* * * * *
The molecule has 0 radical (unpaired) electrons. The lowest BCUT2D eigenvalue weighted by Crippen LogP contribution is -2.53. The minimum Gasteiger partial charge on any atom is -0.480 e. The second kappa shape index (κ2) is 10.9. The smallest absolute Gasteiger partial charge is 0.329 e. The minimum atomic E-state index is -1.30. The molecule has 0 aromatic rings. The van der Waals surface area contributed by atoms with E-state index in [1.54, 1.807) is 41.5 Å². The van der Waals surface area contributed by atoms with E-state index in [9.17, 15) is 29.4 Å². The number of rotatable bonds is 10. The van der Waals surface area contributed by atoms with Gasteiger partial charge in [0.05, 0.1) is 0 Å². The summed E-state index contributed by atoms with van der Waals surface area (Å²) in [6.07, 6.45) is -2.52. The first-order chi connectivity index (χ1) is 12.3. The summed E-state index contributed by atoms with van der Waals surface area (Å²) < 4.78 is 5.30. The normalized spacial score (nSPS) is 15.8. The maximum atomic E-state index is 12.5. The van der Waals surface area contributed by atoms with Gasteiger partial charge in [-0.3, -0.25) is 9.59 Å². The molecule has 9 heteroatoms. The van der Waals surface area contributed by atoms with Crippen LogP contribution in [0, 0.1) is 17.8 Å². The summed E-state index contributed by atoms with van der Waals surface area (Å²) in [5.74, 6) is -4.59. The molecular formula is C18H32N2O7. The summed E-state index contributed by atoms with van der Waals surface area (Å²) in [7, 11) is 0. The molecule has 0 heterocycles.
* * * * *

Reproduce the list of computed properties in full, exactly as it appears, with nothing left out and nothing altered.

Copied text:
The molecule has 0 radical (unpaired) electrons. The lowest BCUT2D eigenvalue weighted by Crippen LogP contribution is -2.53. The minimum Gasteiger partial charge on any atom is -0.480 e. The second kappa shape index (κ2) is 10.9. The smallest absolute Gasteiger partial charge is 0.329 e. The minimum atomic E-state index is -1.30. The molecule has 0 aromatic rings. The van der Waals surface area contributed by atoms with E-state index in [1.54, 1.807) is 41.5 Å². The van der Waals surface area contributed by atoms with E-state index in [9.17, 15) is 29.4 Å². The number of rotatable bonds is 10. The van der Waals surface area contributed by atoms with Gasteiger partial charge in [0.05, 0.1) is 0 Å². The summed E-state index contributed by atoms with van der Waals surface area (Å²) in [6.07, 6.45) is -2.52. The first-order chi connectivity index (χ1) is 12.3. The summed E-state index contributed by atoms with van der Waals surface area (Å²) < 4.78 is 5.30. The normalized spacial score (nSPS) is 15.8. The maximum atomic E-state index is 12.5. The van der Waals surface area contributed by atoms with Gasteiger partial charge in [-0.3, -0.25) is 9.59 Å². The molecule has 9 heteroatoms. The van der Waals surface area contributed by atoms with Crippen LogP contribution in [0, 0.1) is 17.8 Å². The summed E-state index contributed by atoms with van der Waals surface area (Å²) in [5.74, 6) is -4.59. The molecular formula is C18H32N2O7. The summed E-state index contributed by atoms with van der Waals surface area (Å²) in [7, 11) is 0. The molecule has 0 heterocycles.